In a bid to make a bigger impact on Fairtrade sports ball production Bala Sport is hoping to raise up to £150,000 to promote production at Fairtrade certified factories in Pakistan.
Based in Glasgow, the community benefit sociiety was established last year with the aid of a near £20,000 grant from the Co-operative Glasgow Business Development Fund run by the City Council.
During Fairtrade Fortnight we went public with our community share offer hoping that Fairtrade supporters and other ethically minded investors will pitch in to help get a fair deal for the workers who produce the balls in Sialkot in the Punjab.
The Share Offer was launched on 24th Feb at an event at Scotland’s national Stadium Hampden Park in Glasgow. Scottish professional freestyle footballer, David Mennie was on hand to show off the Bala football range and pass on his freestyle skills to pupils from nearby Mount Florida Primary School for photographers.
David Mennie was on hand to show off the Bala football range and pass on his freestyle skills to pupils from nearby Mount Florida Primary School for photographers.
“Most people think it’s only farmed products that are Fairtrade, but labour in factories and hand-stitching centres can be certified too. Fairtrade guarantees fair rates of pay and safe working conditions as well as an extra 10% cash premium which goes towards projects such as free healthcare, education, and water purification.”
Bala Sport is hoping to sell at least 20,000 footballs, rugby balls and futsals (for indoor football) this year, with netballs and volleyballs due to be added to the range in 2016.
The Scottish Government’s International Development Minister Humza Yousaf said:
“Fair trade can make an enormous difference to the lives of those who produce fair trade goods – small changes in our spending habits can lead to huge changes in the lives of some of the world’s poorest people.
“Bala Sport’s fair trade footballs are a great quality product that are not only good for your next kick about but ensure those who make them earn a fair wage and work in suitable conditions. I would encourage as many people as possible to buy fair trade products whenever possible.”
Martin Meteyard, Chair of Bala Sport said:
“This is a great opportunity for individuals and organisations to help change the world. Fairtrade really does make a difference. You can invest as little as £50, up to a maximum of £25,000, to become a member, and we are hoping that HMRC will allow you to set 50% of the cost of your shares against tax under the government’s Seed Enterprise Investment Scheme.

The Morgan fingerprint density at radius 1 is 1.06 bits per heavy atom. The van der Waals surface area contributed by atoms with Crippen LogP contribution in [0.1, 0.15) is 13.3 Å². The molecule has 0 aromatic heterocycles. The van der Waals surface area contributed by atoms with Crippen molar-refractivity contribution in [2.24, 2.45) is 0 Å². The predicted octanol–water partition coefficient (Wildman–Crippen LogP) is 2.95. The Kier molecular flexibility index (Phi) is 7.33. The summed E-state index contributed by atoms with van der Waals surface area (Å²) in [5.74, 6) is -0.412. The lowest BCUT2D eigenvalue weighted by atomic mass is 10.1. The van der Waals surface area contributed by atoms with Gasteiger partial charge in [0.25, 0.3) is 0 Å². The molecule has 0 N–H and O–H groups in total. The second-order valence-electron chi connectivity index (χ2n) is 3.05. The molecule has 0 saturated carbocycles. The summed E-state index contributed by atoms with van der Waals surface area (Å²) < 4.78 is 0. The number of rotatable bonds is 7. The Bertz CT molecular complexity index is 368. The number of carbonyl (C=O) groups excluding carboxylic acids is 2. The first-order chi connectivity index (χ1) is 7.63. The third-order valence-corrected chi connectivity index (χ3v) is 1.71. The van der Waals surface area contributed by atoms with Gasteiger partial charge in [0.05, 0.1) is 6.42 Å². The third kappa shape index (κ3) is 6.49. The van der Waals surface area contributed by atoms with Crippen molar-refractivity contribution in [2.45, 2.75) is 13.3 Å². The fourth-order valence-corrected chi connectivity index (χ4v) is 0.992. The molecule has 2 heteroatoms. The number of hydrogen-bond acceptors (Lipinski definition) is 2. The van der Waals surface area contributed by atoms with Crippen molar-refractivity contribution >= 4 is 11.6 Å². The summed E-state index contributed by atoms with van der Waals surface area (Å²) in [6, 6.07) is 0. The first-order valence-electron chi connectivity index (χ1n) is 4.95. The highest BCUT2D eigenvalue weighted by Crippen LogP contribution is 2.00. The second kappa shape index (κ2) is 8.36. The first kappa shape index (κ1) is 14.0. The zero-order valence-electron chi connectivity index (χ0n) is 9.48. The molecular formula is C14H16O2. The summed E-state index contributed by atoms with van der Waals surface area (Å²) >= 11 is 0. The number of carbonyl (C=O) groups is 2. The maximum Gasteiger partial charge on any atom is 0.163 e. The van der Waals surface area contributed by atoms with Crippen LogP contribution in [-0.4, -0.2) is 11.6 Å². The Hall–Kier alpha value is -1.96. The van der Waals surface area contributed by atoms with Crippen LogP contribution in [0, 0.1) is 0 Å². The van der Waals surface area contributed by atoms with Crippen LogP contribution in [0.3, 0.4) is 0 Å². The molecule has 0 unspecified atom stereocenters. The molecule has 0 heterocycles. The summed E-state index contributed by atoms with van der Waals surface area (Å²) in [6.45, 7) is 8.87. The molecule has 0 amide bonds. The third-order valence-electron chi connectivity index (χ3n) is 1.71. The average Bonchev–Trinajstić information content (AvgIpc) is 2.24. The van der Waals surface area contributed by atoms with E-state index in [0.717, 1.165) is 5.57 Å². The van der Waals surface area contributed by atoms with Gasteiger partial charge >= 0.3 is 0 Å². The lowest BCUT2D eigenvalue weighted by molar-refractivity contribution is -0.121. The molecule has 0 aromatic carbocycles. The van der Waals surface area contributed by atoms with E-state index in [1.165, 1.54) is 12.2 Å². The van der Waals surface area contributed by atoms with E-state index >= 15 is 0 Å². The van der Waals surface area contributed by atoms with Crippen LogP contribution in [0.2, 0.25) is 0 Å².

Bala Sport launched the Community Share Offer with support from Community Shares Scotland and Supporters Direct Scotland.
Bala Fairtrade balls are high quality, made to the same specifications as FIFA Approved, FIFA Inspected and International Matchball Standard (IMS) balls. They are manufactured in Sialkot, Pakistan.
There are three football types in the range: a Pro match ball and a Team training ball (both hand stitched) and a Play leisure ball (machine stitched). These are available in adult and children’s sizes. The rugby balls range will be unveiled at the launch event, again a Pro, team and play spec of ball.
The Bala balls carry the distinctive FAIRTRADE Mark. Nine out of 10 UK consumers trust the FAIRTRADE Mark (Globescan) and 97% of UK teens recognise the Mark (Fairtrade Foundation).
The Bala branding has been developed by Glasgow design agency Reflex Blue. The word Bala is Gaelic for ball, and the final ‘A’ is a modern twist on a Gaelic symbol meaning human development (our answer to the swoosh!). Bala also means strength in Punjabi – the language spoken by the ball stitchers.
Bala Sport is the trading name of Fair Trade Sports Balls Ltd, a co-operatively run organisation registered with the Financial Conduct Authority as a community benefit society under the Co-operative and Community Benefit Societies Act 2014, registration number 2788RS.
The Community Share Offer launch took place during Fairtrade Fortnight, on 24th Feb 2015. Bala Sport supported a number of events during Fairtrade Fortnight, including a primary schools’ Fairtrade football tournament in Bonnyrigg, Midlothian (27 February) and a 5-a-side competition in Paisley organised by Neil Bibby MSP (8 March). Scotland is a Fair Trade Nation.